Jonathan Rowson: "We all need bigger hearts, frames & hopes"
This is the first of a series of blogs from those who are our co-initiators in The Alternative UK, growing it from the core. Some thoughts from Jonathan Rowson, founder and director of Perspectiva.
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“What is most personal is most universal”. This exquisite line of psychotherapist Carl Rogers is a little counter-intuitive at first, but on reflection it’s deeply true.
The content of our lives varies greatly, but the form or shape of human experience is familiar across contexts. Whatever you are doing – eating an orange or swimming in the sea - there is that same sense of ‘being there’, of a situation, an expectation, an action, then responses, outcomes… It keeps on going, as we do.
The more deeply you open up and share your story and give testimony to what is uniquely your own, the more scope there is for others to discern their form in your content; their setting in your plot. The recent Danish advert – All we Share - captures that sentiment beautifully. Human differences are real, but so is human solidarity, and we connect most fully and deeply at the existential level – when we are, in Rogers’ terms, most personal; which means most open, most vulnerable, most generous.
This notion that what is most personal is most universal is a deeply political point, and the source of political hope. Our political thoughts and feelings are always ‘thrown’ by our personal circumstances – and while some are more thrown than others, we share that sense of being thrown. The early feminists were not kidding when they said that the personal is political, but their point applies beyond gender relations.
Let me share my day to allow this point to manifest.
I just returned from Kingston hospital where I spoke with a French Dietician about my 17-month old son’s milk and egg allergies. I was relieved to hear that he seems to be outgrowing them and in the warmth of the moment I wanted to ask her how she felt about Brexit. She looked so at home. But it felt too intrusive.
I took an Uber home and reflected on modern employment contracts. My Bulgarian driver, Diana, heard my son’s name Vishnu and checked that it referred to a Hindu deity, adding that in Bulgaria India is “a very mystic and important country.” I have no idea if that’s true, but as the author of an applied research project on spirituality I found the communication validating, gratifying even. God!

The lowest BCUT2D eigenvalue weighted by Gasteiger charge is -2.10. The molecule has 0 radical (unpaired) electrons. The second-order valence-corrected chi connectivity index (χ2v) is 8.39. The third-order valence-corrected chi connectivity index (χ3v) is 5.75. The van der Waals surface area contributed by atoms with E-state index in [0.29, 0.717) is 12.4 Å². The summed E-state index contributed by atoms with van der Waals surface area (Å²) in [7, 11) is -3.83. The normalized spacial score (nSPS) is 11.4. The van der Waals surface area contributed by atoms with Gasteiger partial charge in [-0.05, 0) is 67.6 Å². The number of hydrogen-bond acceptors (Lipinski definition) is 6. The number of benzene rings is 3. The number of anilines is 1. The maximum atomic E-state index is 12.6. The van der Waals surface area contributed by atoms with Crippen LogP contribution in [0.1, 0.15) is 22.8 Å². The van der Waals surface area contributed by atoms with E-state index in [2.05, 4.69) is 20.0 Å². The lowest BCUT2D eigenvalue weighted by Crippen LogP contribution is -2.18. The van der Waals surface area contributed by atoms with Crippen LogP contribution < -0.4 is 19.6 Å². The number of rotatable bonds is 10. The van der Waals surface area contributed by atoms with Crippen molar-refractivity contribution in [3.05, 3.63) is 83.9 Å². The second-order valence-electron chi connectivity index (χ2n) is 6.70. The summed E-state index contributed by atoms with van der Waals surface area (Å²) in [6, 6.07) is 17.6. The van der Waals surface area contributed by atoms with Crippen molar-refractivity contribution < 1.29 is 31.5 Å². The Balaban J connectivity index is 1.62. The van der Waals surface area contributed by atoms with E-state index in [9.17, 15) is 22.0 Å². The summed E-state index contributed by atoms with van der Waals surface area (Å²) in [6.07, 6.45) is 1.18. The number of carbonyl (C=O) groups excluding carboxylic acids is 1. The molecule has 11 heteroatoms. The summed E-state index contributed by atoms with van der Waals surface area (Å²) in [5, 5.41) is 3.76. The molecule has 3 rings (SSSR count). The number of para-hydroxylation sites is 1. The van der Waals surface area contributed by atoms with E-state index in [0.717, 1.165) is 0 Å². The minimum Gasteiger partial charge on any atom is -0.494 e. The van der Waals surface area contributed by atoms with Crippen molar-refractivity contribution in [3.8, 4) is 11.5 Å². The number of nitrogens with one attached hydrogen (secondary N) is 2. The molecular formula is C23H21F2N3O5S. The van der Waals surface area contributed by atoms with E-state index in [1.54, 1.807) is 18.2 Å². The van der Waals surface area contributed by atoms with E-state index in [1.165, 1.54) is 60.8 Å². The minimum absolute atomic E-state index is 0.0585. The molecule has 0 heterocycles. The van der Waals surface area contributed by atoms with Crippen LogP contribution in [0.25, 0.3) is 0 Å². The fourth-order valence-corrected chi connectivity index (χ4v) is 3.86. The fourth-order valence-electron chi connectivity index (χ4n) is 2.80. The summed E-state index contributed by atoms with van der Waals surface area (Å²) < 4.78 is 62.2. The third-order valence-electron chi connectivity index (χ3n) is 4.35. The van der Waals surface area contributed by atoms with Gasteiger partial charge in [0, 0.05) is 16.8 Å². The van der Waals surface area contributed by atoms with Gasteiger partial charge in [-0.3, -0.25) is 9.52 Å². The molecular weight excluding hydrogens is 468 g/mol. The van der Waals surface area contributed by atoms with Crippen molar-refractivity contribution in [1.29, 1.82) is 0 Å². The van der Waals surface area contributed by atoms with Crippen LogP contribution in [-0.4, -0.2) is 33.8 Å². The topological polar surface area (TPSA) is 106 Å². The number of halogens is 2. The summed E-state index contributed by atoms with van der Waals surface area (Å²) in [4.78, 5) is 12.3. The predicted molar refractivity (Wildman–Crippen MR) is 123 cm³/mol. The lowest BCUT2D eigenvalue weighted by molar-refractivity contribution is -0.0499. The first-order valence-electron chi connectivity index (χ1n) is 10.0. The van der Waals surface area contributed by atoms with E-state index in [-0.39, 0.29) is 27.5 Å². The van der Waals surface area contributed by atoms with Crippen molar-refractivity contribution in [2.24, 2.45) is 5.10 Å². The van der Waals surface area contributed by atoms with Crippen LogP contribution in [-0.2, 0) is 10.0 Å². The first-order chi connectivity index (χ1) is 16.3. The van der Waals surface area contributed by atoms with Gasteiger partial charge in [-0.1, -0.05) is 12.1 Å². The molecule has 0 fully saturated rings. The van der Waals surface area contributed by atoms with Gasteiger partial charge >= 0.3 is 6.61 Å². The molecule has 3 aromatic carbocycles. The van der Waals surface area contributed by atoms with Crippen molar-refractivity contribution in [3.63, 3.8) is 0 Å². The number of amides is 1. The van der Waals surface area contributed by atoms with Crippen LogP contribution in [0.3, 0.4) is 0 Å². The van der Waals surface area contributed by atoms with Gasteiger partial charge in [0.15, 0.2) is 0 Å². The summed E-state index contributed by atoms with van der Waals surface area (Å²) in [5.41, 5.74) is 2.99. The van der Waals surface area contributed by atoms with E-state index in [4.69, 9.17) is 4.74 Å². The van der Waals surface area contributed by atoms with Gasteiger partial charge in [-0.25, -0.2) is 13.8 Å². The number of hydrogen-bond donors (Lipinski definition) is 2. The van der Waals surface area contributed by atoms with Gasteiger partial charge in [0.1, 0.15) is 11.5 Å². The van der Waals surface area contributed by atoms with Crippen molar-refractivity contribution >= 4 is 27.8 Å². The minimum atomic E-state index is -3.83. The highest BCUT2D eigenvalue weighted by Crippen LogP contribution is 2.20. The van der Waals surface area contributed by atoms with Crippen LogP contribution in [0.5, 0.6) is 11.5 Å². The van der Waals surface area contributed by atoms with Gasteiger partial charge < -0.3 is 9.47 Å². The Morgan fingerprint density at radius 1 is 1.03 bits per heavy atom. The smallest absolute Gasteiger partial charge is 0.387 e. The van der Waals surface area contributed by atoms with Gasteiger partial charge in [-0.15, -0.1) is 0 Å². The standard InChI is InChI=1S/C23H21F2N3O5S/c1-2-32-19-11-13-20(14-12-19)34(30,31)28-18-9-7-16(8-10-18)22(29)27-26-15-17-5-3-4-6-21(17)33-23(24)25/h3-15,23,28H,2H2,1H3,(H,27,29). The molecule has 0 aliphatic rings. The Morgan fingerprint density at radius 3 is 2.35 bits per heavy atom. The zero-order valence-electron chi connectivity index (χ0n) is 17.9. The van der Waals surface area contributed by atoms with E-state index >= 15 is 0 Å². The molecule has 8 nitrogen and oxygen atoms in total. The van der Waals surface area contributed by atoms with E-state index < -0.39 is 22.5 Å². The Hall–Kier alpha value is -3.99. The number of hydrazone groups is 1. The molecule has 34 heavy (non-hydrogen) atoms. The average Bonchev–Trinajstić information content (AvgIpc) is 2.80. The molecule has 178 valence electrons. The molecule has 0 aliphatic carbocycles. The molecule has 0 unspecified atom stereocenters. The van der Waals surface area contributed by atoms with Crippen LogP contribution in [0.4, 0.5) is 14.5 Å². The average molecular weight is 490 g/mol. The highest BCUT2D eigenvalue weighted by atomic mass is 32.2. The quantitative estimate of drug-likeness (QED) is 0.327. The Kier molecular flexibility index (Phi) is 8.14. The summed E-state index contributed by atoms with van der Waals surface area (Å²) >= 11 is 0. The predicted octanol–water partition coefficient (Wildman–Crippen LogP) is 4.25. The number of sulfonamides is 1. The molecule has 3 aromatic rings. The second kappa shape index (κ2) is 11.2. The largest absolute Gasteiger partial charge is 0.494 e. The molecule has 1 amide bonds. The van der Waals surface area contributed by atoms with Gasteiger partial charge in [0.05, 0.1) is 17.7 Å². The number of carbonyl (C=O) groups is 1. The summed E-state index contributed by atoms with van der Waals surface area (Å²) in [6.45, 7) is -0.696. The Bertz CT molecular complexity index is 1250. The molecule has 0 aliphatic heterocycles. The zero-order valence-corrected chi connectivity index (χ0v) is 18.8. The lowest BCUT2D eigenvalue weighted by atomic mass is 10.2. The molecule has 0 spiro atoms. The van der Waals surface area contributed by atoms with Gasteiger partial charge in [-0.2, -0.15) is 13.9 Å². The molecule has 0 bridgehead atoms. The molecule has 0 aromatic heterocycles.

Vishnu is asleep upstairs now, and like all working parents I approach my computer in a messy kitchen with a keen sense that the clock is ticking. In about 90 minutes Kailash, my seven-year old, will be dropped off from a piano lessonby afriend and school parent who is Mexican. I only have a certain amount of creative energy, so Kailash will have one of his staples, spaghetti with butter, salt and cheese. I will add tinned sweetcorn as a concession to health.
Then Vishnu will wake up, cause some joyous trouble and point quizzically at the clouds. Then there will be baths, books and beds. And then we’ll see what remains, and whether I can resist that half-finished bottle of Bordeaux loitering near our neglected fruit bowl.
These last few days my wife Siva – an academic lawyer - has had various deadlines keeping her at work late. I have deadlines too, but they are softer and gentler, at least for now. My fortieth birthday for instance, is more than 5 weeks away.
Being a Londoner means constant contact with people from other parts of the world. One result of Brexit is that so many of the people that make me feel at home here no longer feel at home themselves. And being a parent means you feel the trials of other parents more acutely, so in recent weeks the stories of immigration rules changing such that families are forcibly separated have felt particularly harrowing.
But an email has just popped into my inbox. I am listed as a 'co-investigator’ on an academic bid about rethinking macroeconomics--the consortium has been successful. This development is fairly typical of my professional life. I am an intellectual nomad who seeks the experience of home in all sorts of unlikely places.
I wonder if I was included in the application because they needed some non-academics to indicate ‘impact’ or ‘engagement’. Or maybe I really do have things to offer? Maybe we can’t reimagine the world without rethinking the economy, and perhaps it’s better not to be an economist to make that case. What is ‘the economy’ anyway? I frequently sense that there is no such thing.
Earlier today I had some other good news – I’ll be speaking on BBC Radio 4’s Moral Maze on Wednesday night about ‘virtue signalling’ and why, when properly understood, it’s a good thing. We need more people to find the courage to speak out for human virtues and their cultivation, and if some self-satisfied vanity is evoked along the way, that’s a small price to pay.
In my ‘day job’ as founding Director of Perspectiva, I call myself an applied philosopher, but it is technically more precise to say I’m an ontological activist. In my work on climate change especially I campaign for ‘reflexive realism’, bending the arc of reality through actions designed to shape perceptions of what is ‘realistic’.
Which brings me to the gladdening launch of The Alternative in the UK. We will not create a new politics unless we proactively and collectively ‘get real’. That means insisting that politics speaks to the fuller reality of human experience, encapsulated neatly by co-initiators Indra Adnan and Pat Kane as ‘I’, ‘we’ and ‘world’. This perspective is highly syntonic with Perspectiva’s desire to integrate ‘systems, souls and society’. We all need bigger frames, bigger hearts and bigger hopes.
There is so much to more to say, but I just heard Vishnu crying. His nap did go the distance alas. He can’t be hungry, so there may well be some nappy action ahead. That’s my politics for today.